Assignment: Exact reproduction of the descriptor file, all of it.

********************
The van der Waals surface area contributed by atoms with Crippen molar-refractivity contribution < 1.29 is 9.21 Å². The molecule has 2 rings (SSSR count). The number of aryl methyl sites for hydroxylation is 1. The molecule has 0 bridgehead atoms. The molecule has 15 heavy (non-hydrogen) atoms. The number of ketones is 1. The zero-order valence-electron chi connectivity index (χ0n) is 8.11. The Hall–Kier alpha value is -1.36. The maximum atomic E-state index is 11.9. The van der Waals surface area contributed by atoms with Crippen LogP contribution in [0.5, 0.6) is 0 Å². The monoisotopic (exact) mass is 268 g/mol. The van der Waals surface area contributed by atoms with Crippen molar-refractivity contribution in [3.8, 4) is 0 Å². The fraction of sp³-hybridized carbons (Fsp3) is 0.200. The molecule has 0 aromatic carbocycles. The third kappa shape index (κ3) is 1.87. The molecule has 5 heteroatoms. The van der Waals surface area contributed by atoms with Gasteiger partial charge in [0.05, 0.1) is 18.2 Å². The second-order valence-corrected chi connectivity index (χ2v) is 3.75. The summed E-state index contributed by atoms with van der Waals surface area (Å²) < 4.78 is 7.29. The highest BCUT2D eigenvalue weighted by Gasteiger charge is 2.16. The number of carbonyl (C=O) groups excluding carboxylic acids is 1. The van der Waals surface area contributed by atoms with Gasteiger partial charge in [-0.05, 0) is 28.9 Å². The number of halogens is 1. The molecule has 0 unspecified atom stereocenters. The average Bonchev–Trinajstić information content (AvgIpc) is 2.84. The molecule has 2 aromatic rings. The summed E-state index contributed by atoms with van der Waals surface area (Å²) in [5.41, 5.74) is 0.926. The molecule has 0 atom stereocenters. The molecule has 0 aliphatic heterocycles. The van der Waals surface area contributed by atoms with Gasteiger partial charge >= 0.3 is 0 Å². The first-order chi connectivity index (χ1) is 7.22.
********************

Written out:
The van der Waals surface area contributed by atoms with Crippen molar-refractivity contribution < 1.29 is 9.21 Å². The molecule has 2 rings (SSSR count). The number of aryl methyl sites for hydroxylation is 1. The molecule has 0 bridgehead atoms. The molecule has 15 heavy (non-hydrogen) atoms. The number of ketones is 1. The zero-order valence-electron chi connectivity index (χ0n) is 8.11. The Hall–Kier alpha value is -1.36. The maximum atomic E-state index is 11.9. The van der Waals surface area contributed by atoms with Crippen LogP contribution in [0.5, 0.6) is 0 Å². The monoisotopic (exact) mass is 268 g/mol. The van der Waals surface area contributed by atoms with Crippen molar-refractivity contribution in [3.8, 4) is 0 Å². The fraction of sp³-hybridized carbons (Fsp3) is 0.200. The molecule has 0 aromatic carbocycles. The third kappa shape index (κ3) is 1.87. The molecule has 5 heteroatoms. The van der Waals surface area contributed by atoms with Gasteiger partial charge in [0.05, 0.1) is 18.2 Å². The second-order valence-corrected chi connectivity index (χ2v) is 3.75. The summed E-state index contributed by atoms with van der Waals surface area (Å²) < 4.78 is 7.29. The highest BCUT2D eigenvalue weighted by Gasteiger charge is 2.16. The number of carbonyl (C=O) groups excluding carboxylic acids is 1. The van der Waals surface area contributed by atoms with Gasteiger partial charge in [-0.05, 0) is 28.9 Å². The number of halogens is 1. The molecule has 0 unspecified atom stereocenters. The average Bonchev–Trinajstić information content (AvgIpc) is 2.84. The molecule has 2 aromatic rings. The summed E-state index contributed by atoms with van der Waals surface area (Å²) in [5.41, 5.74) is 0.926. The molecule has 0 atom stereocenters. The molecule has 0 aliphatic heterocycles. The van der Waals surface area contributed by atoms with Gasteiger partial charge >= 0.3 is 0 Å². The first-order chi connectivity index (χ1) is 7.22.